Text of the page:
Networked video opens up many opportunities. “There are many business projects where process control is the goal and improved security is a benefit,” contends Ray Mauritsson, president and CEO of Axis Communications.

Ray Mauritsson is president and CEO of Axis Communications. The company was founded in 1984 and introduced the first network camera in 1996. A decade later, IP video continues its rapid rise and will account for nearly 16 percent of all camera/video applications sold in 2007 (a 50 percent increase over 2006). IMS Research forecasts the global video surveillance market will grow from five billion dollars in 2005 to over nine billion dollars in 2009. Security Magazine Publisher Mark McCourt sat down with Ray at Axis headquarters in Lund, Sweden in late 2006 to catch up on the network camera market and discuss his vision for the future.

Security Magazine: What has driven the adoption of network video to date?

Mauritsson:Our initial success was in the educational market because that market had a strong IT infrastructure in place to utilize IP video and the security requirement for surveillance. Second is retail. Twenty-five percent of all surveillance cameras sold are used in retail and it continues to grow. More recently, transportation has come on strong due to terrorist events and increased spending as a result. Banks are also a good market for Axis, but they are adopting the technology more slowly that these other markets. There are many business projects where process control is the goal and improved security is a benefit.

Security Magazine: Network video has grown to a five billion dollar market; what is your outlook for the future?

Mauritsson:While the growth has been strong so far, I am actually expecting IP Video growth to accelerate. The technology shift to digital should lead far beyond today’s 40 percent-plus annual growth rates. To key contributors for growth include analytics and sensors. There is more hype right now than reality regarding analytics right now, but the capabilities are coming. Sensors are coming to market that will drive the network video market’s growth.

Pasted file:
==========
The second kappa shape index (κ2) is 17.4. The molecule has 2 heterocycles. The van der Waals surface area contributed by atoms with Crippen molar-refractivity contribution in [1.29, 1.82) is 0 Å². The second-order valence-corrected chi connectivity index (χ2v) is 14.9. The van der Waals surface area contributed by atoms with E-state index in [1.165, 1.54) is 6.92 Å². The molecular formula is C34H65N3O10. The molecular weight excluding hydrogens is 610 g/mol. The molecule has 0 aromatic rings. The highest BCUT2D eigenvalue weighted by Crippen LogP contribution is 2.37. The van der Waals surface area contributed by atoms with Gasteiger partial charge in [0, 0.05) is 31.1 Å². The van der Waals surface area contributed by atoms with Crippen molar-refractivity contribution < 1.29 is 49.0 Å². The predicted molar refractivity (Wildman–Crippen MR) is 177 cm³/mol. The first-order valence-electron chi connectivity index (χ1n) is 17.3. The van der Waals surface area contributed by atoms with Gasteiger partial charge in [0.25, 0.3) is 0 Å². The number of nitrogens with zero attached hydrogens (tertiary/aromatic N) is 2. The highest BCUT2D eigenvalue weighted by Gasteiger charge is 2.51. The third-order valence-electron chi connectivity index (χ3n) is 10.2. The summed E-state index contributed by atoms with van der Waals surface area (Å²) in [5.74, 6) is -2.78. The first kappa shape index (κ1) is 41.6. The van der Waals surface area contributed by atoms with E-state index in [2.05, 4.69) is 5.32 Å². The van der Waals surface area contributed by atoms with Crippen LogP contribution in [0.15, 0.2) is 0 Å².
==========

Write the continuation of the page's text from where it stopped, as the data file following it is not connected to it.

We expect the security market to continue an overall ten percent annual growth rate. While analog video will decline as a percentage of the overall market, analog sales will still grow as well.

Finally, the total cost of ownership for network video vs. analog is lower. As a result, network video’s economics will accelerate its acceptance.

Security Magazine: How do you view Cisco’s impact in the security market?

Mauritsson:Cisco’s drive is to make certain they are the infrastructure leader. Their impact will be to accelerate change from analog to digital.

Security Magazine: How do you keep up with market changes and customer needs?

Mauritsson:Right now we have over 9,000 partners around the world from which we solicit feedback, requirements and needs. We get regular input from our sales channels and keep close communication with our top customers on their changing requirements and future needs. This balances our product management for development direction and what is possible with the technology.

Security Magazine: You mentioned that 25 percent of all network cameras are used in retail applications. What is the unique about retail?

Mauritsson:The key for retailers is ROI and value. We are able to demonstrate a direct improvement to profitability based solely on a more effective surveillance system. And we can do so without the retailer having to start from scratch. We are able to combine network video systems with security cameras. After the security solution’s bottom line value is calculated in reduced shrinkage, then additional benefits such as customer counting, integrating alarm functionality or monitor displays and appearance can be measured.

Security Magazine: One of the big trends in the U.S. is that end user organizations want assurances that the integrators and dealers they work with are professionally trained. What channel programs does Axis have in place?

Mauritsson:The Axis Channel Partner Program is in place in over 70 countries, including the United States. There are three levels to the partner program designed to help our partners become expert in network video and meet the future expectations of their customers. The first step is to become an Authorized Partner and being approved to sell Axis products.

Second, The Axis Academy Training Program is designed to increase our partners’ knowledge of IP Video technology including both hardware and software. Training ranges from one to multi-day programs with hands-on sessions for installing and using the different functions and features.

In addition, we have account managers that interact directly with our channel partners to get their input on market dynamics and customer needs.